- BINGHAM: AN OVERVIEW
- HISTORY OF BINGHAM
- STUDY OF OLD MAPS
- BUILT HERITAGE
- CRIME AND PUNISHMENT
- FARMING IN BINGHAM
- BINGHAM AT WAR
- BINGHAM'S RAILWAYS
- ORAL HISTORY
- NATURAL HISTORY
BINGHAM AT WAR
Second World War
Mrs Olive Starbuck of 2, East Grove, Bingham, formerly of Langar, was born in Great Yarmouth on 16 August 1926, the youngest of 7 children. Her maiden name was Halls. Unfortunately, by 1939 her father was dead, but Olive lived with her mother in the north of Yarmouth, attending a local girls school, where she recalls all were well- behaved young ladies. Life in Yarmouth during the war was not much fun, the beach was mined, covered with barbed wire and consequently “out of bounds”. Also, there were frequent low level intruder raids, aiming for the docks, so life was fairly dangerous.
Of Olive’s three older brothers, two were in the Royal Navy, and one was in the Army. Of her three older sisters, one was a W.A.A.F.; the other two were married, living in Yarmouth. One day a visitor came to the School, and explained to the girls that they would be much safer to be evacuated to the country, but could only go with the permission of their parents. A rumour was current in the school indicating that the likely area for dispersal was Wales, and as Olive was a lover of music, especially singing, she was keen to go, but was faced with getting her mother to sign the paperwork. This she overcame by getting her oldest sister to sign, in lieu. The die was cast and so on 2nd June 1940, young Miss Halls at the tender age of 13 boarded the train at Yarmouth Vauxhall station, her party being accompanied by four teachers from her school, who were evacuated with the children. Olive has no idea of the route, because during the war all station names were removed as were all road signs, but the probable route was Norwich, Kings Lynn, Peterborough, and Grantham. She does recall, however, that at each stop the children were given food and lemonade by the Salvation Army. This gave her a lifelong admiration for that organisation. A further recollection was of the behaviour of the girls, all being perfectly behaved, causing no problems for the teachers.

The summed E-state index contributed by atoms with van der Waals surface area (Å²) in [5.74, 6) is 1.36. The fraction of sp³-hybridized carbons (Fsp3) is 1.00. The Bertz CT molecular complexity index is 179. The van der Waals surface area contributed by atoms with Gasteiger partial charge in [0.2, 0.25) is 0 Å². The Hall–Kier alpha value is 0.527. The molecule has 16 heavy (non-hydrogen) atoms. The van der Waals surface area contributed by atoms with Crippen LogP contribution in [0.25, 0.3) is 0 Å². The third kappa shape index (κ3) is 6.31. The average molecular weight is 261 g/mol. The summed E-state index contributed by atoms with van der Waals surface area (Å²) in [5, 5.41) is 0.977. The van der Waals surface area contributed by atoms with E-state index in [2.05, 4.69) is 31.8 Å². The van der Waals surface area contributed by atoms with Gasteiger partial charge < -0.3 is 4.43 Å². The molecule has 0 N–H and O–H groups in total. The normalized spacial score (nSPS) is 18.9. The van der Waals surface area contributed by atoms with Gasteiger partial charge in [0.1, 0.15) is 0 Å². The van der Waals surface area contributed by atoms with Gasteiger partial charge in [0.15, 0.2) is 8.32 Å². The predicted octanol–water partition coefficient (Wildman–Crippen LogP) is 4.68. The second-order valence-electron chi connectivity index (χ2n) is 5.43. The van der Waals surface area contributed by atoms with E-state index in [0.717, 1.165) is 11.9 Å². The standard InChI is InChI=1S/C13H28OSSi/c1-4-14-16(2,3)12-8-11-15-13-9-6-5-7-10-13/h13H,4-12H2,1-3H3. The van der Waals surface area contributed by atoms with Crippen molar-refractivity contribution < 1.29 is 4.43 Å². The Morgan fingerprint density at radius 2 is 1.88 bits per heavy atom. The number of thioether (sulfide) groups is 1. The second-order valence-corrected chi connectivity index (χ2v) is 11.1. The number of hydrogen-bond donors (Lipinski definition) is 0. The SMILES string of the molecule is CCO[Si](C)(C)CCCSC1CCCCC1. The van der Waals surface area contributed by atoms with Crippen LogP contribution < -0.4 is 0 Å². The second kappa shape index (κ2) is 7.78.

Bingham station in June 1940 probably from
on the East coast.
Photo originally appeared in “Bingham’s children of the twentieth century” by Catherine Haynes and Hilda Smith.